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Katri Kulmuni, the chairperson of the Centre, spoke to reporters at the opening ceremony of the new parliamentary session in Helsinki on Wednesday, 5 February. (Markku Ulander – Lehtikuva)


THE CENTRE PARTY has continued to nosedive in opinion polls after seemingly beginning its long-awaited rebound at the turn of the year, indicates the latest poll by YLE.

The public broadcasting company revealed this morning that support for the second largest party in the ruling coalition decreased by 1.2 percentage points to 10.8 per cent between 13 January and 4 February.

Support for the Centre plunged to its all-time low of 10.6 per cent in November but rebounded to 12.0 per cent in December. Political analysts have estimated that the slump of the party could complicate the work of the ruling coalition, as the party has to find ways to boost its popularity while in power.

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Katri Kulmuni, the chairperson of the Centre, in January admitted that the recovery of the party is contingent on the success of the government, adding that its inclusion in the five-party coalition is good news for “ordinary Finns”.

“The Centre's new rise hinges on the government succeeding. That must be the sincere hope and goal of all party members,” she said in a speech to the Centre Parliamentary Group.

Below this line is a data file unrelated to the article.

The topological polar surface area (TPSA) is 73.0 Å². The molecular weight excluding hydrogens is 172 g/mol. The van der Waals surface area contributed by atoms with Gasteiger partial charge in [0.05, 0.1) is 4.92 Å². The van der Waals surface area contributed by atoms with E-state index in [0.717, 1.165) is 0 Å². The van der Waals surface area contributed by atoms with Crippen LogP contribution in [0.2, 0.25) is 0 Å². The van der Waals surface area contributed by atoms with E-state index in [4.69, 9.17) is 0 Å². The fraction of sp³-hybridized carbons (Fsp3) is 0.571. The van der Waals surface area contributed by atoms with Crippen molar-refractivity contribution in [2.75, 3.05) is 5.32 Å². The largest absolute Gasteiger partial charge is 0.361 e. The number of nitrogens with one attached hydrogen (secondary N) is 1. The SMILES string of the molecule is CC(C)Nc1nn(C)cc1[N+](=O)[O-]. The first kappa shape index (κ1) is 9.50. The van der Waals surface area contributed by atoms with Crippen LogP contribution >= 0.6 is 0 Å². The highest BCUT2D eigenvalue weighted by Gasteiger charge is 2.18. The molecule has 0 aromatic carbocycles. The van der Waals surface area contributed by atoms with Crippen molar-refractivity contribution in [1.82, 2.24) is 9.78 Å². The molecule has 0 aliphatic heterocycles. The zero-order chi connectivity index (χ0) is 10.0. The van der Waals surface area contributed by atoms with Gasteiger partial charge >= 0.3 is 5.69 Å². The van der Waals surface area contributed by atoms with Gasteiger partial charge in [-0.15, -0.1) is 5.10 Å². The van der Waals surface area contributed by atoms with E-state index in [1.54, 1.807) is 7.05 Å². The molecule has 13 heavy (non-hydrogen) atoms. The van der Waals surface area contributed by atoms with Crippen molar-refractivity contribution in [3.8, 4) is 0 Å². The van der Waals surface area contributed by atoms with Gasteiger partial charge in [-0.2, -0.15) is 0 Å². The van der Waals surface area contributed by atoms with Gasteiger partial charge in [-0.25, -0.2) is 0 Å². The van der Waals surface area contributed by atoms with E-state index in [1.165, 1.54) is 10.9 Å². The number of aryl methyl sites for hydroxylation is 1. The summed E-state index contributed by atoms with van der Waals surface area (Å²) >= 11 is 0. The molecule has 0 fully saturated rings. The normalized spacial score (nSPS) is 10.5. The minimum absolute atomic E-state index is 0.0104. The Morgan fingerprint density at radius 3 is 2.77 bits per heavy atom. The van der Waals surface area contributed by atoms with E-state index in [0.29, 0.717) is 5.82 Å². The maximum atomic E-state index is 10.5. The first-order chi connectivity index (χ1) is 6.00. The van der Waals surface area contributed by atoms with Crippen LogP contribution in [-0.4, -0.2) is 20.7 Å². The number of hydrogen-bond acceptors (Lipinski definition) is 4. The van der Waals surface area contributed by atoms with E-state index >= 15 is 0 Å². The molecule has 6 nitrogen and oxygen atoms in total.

The Centre was the only member of the ruling coalition to record a drop in popular support in January, according to YLE. The Social Democratic Party rose by 1.1 percentage points to 16.0 per cent, the Green League by 1.3 percentage points to 13.3 per cent, the Left Alliance by 0.2 percentage points to 8.3 per cent and the Swedish People’s Party by 0.5 percentage points.

The first month of the new decade was difficult also for the Finns Party and National Coalition. YLE on Thursday reported that the two large opposition parties are polling at 23.3 per cent and 17.5 per cent after dropping by 1.0 and 1.8 per cent, respectively.

Support for the Finns Party has not increased for a couple of months, indicating that it may have reached “a zenith of sorts,” estimated Tuomo Turja, the research director at Taloustutkimus. Its decline, he added, has mostly benefited the Social Democrats and National Coalition, which in turn has haemorrhaged support to the Green League.

The Christian Democratic Party saw its popularity increase by 0.8 percentage points to 3.0 per cent.

Taloustutkimus surveyed 2,944 people for the poll between 13 January and 4 February. More than two-thirds (2,058) of the people surveyed were able and willing to disclose their party of preference.

Aleksi Teivainen – HT